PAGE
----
Have The Angels Passed The Rangers In A.L. West?

ANAHEIM CA: Michael Young #10 of the Texas Rangers reacts after striking out with a runner on second to end the eighth inning against the Los Angeles Angels of Anaheim at Angel Stadium in Anaheim California. The Angels won 2-0. (Photo by Stephen Dunn/Getty Images)

Since the ninth inning of Game 6 of the 2011 World Series, things just haven't been going well for the Texas Rangers.

Before that, it was all rainbows and unicorns and helpful leprechauns. But since Game 6 went so terribly wrong, the Rangers have gone from almost World Champions to (now) second place in the American League West.

Oh, it's not official yet. It's highly unofficial. But the Rangers just lost their best starting pitcher, C.J. Wilson ... who joined the Orange County Angels, last season's second-place team. Oh, and those Angels also addressed a major weakness by signing the second-greatest first baseman in major-league history. That's all.

StoryStream: Albert Pujols Signs Huge Contract With Angels

Let's just work through the basic math, though. Maybe this isn't as serious as we think.

According to their run differential, the Angels were fundamentally an 85-win team last season; the Rangers were a 98-win team.

That's a considerable difference, 13 wins.

We may assume that Pujols will be getting a lot of the plate appearances that went to Mark Trumbo last season (notwithstanding the Angels' suggestion that Trumbo will still play a lot; he seem like a great trade candidate at this point). Pujols figures to be roughly five wins better than Trumbo was last season.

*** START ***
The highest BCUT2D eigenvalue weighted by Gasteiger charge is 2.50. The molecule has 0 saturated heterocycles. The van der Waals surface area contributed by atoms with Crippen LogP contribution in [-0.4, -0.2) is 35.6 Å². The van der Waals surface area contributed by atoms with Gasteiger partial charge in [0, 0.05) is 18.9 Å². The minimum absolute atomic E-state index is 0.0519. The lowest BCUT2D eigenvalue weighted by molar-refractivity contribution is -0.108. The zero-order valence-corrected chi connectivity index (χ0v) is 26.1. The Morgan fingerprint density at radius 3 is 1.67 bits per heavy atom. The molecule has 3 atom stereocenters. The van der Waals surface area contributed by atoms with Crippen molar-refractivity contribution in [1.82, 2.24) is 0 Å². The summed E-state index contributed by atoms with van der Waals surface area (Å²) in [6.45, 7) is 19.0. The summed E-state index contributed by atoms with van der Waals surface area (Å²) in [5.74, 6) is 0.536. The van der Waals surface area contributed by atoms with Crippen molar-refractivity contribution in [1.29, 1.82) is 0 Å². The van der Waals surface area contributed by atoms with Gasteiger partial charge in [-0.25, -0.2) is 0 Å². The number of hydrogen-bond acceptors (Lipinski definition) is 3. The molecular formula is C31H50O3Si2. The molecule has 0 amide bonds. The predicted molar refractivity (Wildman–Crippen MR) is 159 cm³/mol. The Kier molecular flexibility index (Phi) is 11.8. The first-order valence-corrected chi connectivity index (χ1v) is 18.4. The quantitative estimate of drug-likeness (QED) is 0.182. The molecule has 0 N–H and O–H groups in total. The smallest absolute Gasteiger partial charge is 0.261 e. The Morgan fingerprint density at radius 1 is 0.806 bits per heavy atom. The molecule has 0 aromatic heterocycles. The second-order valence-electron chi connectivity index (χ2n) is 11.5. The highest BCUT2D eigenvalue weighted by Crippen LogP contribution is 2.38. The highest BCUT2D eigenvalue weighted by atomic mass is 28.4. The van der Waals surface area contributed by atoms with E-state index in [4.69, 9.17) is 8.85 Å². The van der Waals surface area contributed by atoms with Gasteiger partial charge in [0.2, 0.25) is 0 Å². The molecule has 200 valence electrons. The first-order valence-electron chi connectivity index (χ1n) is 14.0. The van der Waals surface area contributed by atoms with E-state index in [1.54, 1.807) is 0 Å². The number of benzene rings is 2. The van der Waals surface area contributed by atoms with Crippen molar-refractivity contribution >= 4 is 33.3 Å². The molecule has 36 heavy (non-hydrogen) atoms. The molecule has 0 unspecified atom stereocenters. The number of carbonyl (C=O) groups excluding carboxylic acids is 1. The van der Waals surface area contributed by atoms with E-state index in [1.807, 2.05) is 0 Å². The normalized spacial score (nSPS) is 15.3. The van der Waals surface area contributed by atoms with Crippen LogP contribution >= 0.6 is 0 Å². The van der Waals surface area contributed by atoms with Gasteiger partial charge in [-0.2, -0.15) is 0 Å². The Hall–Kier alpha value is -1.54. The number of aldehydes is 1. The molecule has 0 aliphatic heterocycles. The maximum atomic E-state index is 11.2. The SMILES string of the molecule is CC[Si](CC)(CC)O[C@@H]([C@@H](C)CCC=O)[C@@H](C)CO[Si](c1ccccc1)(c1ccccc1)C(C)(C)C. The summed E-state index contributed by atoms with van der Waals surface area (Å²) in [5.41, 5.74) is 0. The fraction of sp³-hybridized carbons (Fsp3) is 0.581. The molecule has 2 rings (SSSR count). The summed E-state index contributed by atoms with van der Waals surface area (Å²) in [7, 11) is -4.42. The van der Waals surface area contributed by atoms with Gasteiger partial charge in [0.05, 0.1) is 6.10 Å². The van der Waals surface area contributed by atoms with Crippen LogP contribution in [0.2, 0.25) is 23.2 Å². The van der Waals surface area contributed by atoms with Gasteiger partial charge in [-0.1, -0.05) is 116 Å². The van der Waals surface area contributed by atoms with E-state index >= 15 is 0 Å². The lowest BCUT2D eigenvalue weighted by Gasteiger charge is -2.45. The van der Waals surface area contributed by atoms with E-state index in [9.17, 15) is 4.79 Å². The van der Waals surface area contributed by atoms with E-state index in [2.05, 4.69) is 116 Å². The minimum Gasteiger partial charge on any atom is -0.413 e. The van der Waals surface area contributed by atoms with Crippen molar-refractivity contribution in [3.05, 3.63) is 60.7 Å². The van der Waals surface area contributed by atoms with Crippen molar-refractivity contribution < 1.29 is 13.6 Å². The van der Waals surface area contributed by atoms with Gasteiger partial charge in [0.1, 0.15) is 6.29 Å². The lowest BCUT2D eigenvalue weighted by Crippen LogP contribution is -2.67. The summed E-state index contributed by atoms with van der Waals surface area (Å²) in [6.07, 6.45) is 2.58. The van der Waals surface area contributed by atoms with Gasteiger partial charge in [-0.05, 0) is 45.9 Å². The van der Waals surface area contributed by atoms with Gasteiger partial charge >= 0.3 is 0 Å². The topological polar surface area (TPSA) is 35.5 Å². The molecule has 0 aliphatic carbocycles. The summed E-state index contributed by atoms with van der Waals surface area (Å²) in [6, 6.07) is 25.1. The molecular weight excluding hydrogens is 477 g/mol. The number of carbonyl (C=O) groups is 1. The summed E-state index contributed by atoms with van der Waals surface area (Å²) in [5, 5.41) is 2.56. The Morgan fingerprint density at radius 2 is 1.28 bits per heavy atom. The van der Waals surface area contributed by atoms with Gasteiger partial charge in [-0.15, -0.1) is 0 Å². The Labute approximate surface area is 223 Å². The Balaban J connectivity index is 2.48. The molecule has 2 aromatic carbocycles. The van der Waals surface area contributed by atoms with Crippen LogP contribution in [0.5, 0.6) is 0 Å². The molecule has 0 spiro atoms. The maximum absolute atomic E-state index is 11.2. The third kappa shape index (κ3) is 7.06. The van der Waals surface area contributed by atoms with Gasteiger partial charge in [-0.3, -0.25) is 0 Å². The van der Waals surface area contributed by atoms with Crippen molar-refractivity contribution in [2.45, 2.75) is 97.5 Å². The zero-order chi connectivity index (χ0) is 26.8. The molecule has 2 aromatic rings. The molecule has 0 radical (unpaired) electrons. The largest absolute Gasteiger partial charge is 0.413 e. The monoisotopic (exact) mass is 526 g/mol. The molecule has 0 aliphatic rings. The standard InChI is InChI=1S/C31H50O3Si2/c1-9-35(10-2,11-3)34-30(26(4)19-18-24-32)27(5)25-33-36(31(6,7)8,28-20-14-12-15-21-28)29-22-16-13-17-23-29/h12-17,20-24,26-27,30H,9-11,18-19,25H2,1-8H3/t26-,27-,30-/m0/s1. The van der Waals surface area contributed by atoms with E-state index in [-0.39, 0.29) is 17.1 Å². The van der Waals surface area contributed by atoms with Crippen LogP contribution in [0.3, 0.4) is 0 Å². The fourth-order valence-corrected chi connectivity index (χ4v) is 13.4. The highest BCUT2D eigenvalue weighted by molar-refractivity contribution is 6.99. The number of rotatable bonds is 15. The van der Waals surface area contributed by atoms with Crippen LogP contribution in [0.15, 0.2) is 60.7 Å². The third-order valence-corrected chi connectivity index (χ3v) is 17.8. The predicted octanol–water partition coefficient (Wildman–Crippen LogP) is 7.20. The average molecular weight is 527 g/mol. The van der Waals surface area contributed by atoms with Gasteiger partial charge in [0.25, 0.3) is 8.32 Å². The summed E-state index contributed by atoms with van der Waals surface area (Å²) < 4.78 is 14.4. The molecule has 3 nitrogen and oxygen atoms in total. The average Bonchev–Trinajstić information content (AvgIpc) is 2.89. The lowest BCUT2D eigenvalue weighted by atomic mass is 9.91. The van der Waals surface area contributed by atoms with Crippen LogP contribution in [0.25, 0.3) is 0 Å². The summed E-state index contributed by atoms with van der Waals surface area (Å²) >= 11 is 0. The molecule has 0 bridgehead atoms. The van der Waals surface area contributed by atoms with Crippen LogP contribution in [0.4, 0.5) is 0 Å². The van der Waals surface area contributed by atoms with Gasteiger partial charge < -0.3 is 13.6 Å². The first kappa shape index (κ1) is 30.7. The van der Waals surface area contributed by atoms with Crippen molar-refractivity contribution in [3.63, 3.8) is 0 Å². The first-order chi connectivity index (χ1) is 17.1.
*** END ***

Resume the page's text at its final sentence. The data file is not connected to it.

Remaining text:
Similarly, C.J. Wilson's innings figure to represent (roughly) a five-game improvement over whoever's innings he replaces (probably Joel Pineiro).

On December 8, 2011 -- and considering nobody else on the roster, of course -- the Los Angeles Angels of Anaheim improved their lot by 10 wins. Which still leaves them three wins short of the Rangers.

But wait, Rangers fans; it gets better! There's been a fair amount of talk about Neftali Felíz shifting from the bullpen back to the rotation, where he thrived as a minor leaguer. Feliz isn't likely to duplicate (let alone better) Wilson's performance last season, but he seems a pretty decent bet to soften the blow.

So let's say the Rangers lost three wins with the loss of Wilson. That still leaves them with 95 ... roughly the same as the Angels.

Of course, this is beyond back-of-the-envelope math. This is back-of-the-cocktail-napkin-in-a-drunken-stupor guesstimating. The Rangers probably overachieved some last season, and the Angels probably underachieved some. Still, there was a large gap between them and it's difficult to make up that gap with two players, even two players like Albert Pujols and C.J. Wilson.

It's just too early to write the Rangers' epitaph. They're considered contenders for Japanese superstar pitcher Yu Darvish, they're widely known to be interested in trading for Matt Garza, and Peter Gammons thinks they might be in the hunt for Prince Fielder. At this moment the Rangers are the second-best team in the American League.

This is a meaningful moment. An exciting moment. But it's just a moment, and there will be many more moments. Let's check back next March. And September.

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